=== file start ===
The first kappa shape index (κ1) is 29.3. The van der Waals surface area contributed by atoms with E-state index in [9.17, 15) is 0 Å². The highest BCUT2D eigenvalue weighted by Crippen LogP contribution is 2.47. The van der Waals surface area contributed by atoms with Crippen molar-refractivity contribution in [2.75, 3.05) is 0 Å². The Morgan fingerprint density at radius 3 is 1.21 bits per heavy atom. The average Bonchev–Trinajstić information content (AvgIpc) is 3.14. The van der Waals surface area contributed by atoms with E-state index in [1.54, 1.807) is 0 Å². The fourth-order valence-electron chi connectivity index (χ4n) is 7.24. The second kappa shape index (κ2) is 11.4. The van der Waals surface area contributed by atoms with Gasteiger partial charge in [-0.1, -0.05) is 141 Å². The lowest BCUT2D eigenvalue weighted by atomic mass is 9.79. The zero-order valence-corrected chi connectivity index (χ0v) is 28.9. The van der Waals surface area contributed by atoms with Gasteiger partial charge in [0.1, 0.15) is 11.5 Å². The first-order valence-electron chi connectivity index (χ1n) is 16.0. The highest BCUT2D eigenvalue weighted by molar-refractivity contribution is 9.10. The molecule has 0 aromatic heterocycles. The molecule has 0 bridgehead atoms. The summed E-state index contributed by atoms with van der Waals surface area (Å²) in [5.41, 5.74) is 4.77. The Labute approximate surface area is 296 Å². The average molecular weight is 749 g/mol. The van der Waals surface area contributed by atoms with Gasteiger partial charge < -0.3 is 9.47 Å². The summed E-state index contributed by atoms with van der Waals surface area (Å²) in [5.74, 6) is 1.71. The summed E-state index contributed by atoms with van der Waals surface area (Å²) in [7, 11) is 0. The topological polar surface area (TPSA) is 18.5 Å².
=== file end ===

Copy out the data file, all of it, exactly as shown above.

The first kappa shape index (κ1) is 29.3. The van der Waals surface area contributed by atoms with E-state index in [9.17, 15) is 0 Å². The highest BCUT2D eigenvalue weighted by Crippen LogP contribution is 2.47. The van der Waals surface area contributed by atoms with Crippen molar-refractivity contribution in [2.75, 3.05) is 0 Å². The Morgan fingerprint density at radius 3 is 1.21 bits per heavy atom. The average Bonchev–Trinajstić information content (AvgIpc) is 3.14. The van der Waals surface area contributed by atoms with E-state index in [1.54, 1.807) is 0 Å². The fourth-order valence-electron chi connectivity index (χ4n) is 7.24. The second kappa shape index (κ2) is 11.4. The van der Waals surface area contributed by atoms with Gasteiger partial charge in [-0.1, -0.05) is 141 Å². The lowest BCUT2D eigenvalue weighted by atomic mass is 9.79. The zero-order valence-corrected chi connectivity index (χ0v) is 28.9. The van der Waals surface area contributed by atoms with Gasteiger partial charge in [0.1, 0.15) is 11.5 Å². The first-order valence-electron chi connectivity index (χ1n) is 16.0. The highest BCUT2D eigenvalue weighted by molar-refractivity contribution is 9.10. The molecule has 0 aromatic heterocycles. The molecule has 0 bridgehead atoms. The summed E-state index contributed by atoms with van der Waals surface area (Å²) in [5.41, 5.74) is 4.77. The Labute approximate surface area is 296 Å². The average molecular weight is 749 g/mol. The van der Waals surface area contributed by atoms with Gasteiger partial charge < -0.3 is 9.47 Å². The summed E-state index contributed by atoms with van der Waals surface area (Å²) in [5.74, 6) is 1.71. The summed E-state index contributed by atoms with van der Waals surface area (Å²) in [7, 11) is 0. The topological polar surface area (TPSA) is 18.5 Å².